4 actual operation. When the surgeon feels that it is safest to convert the laparoscopic procedure to an open one, this is not a complication, but rather a sound surgical judgment. The decision to convert to an open procedure is strictly based on patient safety. RECOVERY AFTER GALLBLADDER SURGERY Gallbladder removal is a major abdominal operation and a certain amount of postoperative pain occurs. Nausea and vomiting are not uncommon. Once liquids or a diet is tolerated, patients leave the hospital 1-2 days following the laparoscopic gallbladder surgery. Activity is dependent on how the patient feels. Walking is encouraged. Patients will probably be able to return to normal activities within a week's time, including driving, walking up stairs, light lifting and working. In general, recovery should be progressive, once the patient is at home. The onset of fever, yellow skin or eyes, worsening abdominal pain, distention, persistent nausea or vomiting, or drainage from the incision are indications that a complication may have occurred. Your surgeon should be contacted in these instances. Most patients who have a laparoscopic gallbladder removal go home from the hospital the day after surgery. Some may even go home the same day the operation is performed. Most patients can return to work within 7 to 10 days following the laparoscopic procedure depending on the nature of your job. Patients with administrative or desk jobs usually return in a few days while those involved in manual labor or heavy lifting may require a bit more time. Patients undergoing the open procedure usually resume normal activities in four to six weeks. Make an appointment with your surgeon as per his instructions (usually within 7 days following your operation). WHAT COMPLICATIONS CAN OCCUR? While there are risks associated with any kind of operation, majority of patients experience few or no complications and quickly return to normal activities. Complications of laparoscopic cholecystectomy are infrequent, but include bleeding, infection, pneumonia, blood clots, or heart problems. Unintended injury to adjacent structures such as the common bile duct or small bowel may occur and may require another surgical procedure to repair it. Bile leakage into the abdomen from the tubular channels leading from the liver to the intestine may rarely occur. Numerous medical studies show that the complication rate for laparoscopic gallbladder surgery is comparable to the complication rate for open gallbladder surgery when performed by a properly trained surgeon. WHEN TO CALL YOUR DOCTOR Be sure to call your physician or surgeon if you develop any of the following: Persistent fever Bleeding Increasing abdominal swelling Pain that is not relieved by your medications Persistent nausea or vomiting Chills Persistent cough or shortness of breath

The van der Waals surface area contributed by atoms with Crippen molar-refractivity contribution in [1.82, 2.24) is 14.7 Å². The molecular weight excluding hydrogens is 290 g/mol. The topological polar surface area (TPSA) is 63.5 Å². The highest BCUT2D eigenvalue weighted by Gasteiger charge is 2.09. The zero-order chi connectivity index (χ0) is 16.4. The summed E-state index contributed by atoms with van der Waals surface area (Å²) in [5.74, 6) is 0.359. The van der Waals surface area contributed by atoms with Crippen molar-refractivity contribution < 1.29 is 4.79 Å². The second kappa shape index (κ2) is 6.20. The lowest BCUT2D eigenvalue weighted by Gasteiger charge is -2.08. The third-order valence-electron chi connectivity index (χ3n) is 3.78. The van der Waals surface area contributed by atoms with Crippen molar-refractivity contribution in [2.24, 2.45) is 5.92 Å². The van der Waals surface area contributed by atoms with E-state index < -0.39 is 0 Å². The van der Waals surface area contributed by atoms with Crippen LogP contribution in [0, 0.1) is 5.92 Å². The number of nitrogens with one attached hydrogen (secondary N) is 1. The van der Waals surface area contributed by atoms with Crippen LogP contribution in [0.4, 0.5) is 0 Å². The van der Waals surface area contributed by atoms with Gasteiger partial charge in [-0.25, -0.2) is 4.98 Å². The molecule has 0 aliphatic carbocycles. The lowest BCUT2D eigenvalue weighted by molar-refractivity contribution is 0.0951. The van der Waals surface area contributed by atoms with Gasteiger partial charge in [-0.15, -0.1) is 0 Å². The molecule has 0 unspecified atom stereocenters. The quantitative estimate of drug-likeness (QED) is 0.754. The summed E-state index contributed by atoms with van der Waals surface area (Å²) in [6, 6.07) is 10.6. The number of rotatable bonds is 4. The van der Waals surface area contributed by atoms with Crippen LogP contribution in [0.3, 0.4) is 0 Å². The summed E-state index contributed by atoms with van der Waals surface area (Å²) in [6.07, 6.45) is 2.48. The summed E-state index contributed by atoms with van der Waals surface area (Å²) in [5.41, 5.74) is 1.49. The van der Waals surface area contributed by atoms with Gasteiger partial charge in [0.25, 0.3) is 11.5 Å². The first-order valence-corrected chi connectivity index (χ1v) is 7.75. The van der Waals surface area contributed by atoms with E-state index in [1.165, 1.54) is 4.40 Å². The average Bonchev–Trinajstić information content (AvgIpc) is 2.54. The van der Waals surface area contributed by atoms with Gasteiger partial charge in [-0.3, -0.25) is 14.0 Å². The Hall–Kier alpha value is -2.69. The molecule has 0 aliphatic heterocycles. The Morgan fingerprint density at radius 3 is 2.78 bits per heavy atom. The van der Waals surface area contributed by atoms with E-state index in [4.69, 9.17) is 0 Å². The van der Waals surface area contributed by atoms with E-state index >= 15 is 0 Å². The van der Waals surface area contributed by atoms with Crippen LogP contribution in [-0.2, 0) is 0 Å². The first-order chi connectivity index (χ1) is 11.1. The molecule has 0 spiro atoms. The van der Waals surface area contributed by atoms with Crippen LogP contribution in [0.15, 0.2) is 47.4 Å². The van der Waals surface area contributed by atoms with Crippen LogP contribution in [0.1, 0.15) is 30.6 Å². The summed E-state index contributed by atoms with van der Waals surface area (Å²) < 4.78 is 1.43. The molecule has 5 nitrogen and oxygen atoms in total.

5 Purulent drainage (pus) from any incision Redness surrounding any of your incisions that is worsening or getting bigger You are unable to eat or drink liquids